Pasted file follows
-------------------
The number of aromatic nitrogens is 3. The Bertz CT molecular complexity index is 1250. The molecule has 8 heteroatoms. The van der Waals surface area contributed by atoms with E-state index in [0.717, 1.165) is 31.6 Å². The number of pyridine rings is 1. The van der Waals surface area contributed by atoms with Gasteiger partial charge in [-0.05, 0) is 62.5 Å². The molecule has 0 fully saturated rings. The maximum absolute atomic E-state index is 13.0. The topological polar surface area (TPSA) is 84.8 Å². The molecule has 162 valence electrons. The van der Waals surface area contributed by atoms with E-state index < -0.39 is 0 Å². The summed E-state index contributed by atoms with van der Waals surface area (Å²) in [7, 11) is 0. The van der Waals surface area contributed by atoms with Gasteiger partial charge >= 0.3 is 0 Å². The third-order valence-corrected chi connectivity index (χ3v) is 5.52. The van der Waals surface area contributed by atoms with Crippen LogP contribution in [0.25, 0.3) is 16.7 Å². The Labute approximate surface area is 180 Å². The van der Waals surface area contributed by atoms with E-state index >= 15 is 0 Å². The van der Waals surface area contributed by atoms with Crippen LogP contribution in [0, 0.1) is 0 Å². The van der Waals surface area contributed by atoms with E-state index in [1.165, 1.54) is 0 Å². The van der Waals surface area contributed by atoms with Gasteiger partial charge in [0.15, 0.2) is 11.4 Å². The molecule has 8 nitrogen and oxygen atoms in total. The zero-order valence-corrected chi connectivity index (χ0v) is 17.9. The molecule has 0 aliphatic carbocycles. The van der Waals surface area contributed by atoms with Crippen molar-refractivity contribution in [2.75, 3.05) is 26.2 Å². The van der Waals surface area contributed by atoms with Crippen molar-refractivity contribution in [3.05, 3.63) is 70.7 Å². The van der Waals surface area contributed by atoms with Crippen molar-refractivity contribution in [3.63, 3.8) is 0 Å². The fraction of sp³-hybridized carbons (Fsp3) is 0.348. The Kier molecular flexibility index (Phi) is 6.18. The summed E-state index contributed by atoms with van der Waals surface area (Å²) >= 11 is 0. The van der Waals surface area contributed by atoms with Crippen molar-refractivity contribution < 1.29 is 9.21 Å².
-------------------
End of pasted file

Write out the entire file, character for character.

The number of aromatic nitrogens is 3. The Bertz CT molecular complexity index is 1250. The molecule has 8 heteroatoms. The van der Waals surface area contributed by atoms with E-state index in [0.717, 1.165) is 31.6 Å². The number of pyridine rings is 1. The van der Waals surface area contributed by atoms with Gasteiger partial charge in [-0.05, 0) is 62.5 Å². The molecule has 0 fully saturated rings. The maximum absolute atomic E-state index is 13.0. The topological polar surface area (TPSA) is 84.8 Å². The molecule has 162 valence electrons. The van der Waals surface area contributed by atoms with E-state index < -0.39 is 0 Å². The summed E-state index contributed by atoms with van der Waals surface area (Å²) in [7, 11) is 0. The van der Waals surface area contributed by atoms with Gasteiger partial charge >= 0.3 is 0 Å². The third-order valence-corrected chi connectivity index (χ3v) is 5.52. The van der Waals surface area contributed by atoms with Crippen LogP contribution in [0.25, 0.3) is 16.7 Å². The Labute approximate surface area is 180 Å². The van der Waals surface area contributed by atoms with E-state index >= 15 is 0 Å². The van der Waals surface area contributed by atoms with Crippen LogP contribution in [0, 0.1) is 0 Å². The van der Waals surface area contributed by atoms with E-state index in [1.165, 1.54) is 0 Å². The van der Waals surface area contributed by atoms with Gasteiger partial charge in [0.15, 0.2) is 11.4 Å². The molecule has 8 nitrogen and oxygen atoms in total. The zero-order valence-corrected chi connectivity index (χ0v) is 17.9. The molecule has 0 aliphatic carbocycles. The van der Waals surface area contributed by atoms with Crippen molar-refractivity contribution in [2.75, 3.05) is 26.2 Å². The van der Waals surface area contributed by atoms with Crippen molar-refractivity contribution in [3.05, 3.63) is 70.7 Å². The van der Waals surface area contributed by atoms with Crippen molar-refractivity contribution in [3.63, 3.8) is 0 Å². The fraction of sp³-hybridized carbons (Fsp3) is 0.348. The Kier molecular flexibility index (Phi) is 6.18. The summed E-state index contributed by atoms with van der Waals surface area (Å²) >= 11 is 0. The van der Waals surface area contributed by atoms with Crippen molar-refractivity contribution < 1.29 is 9.21 Å².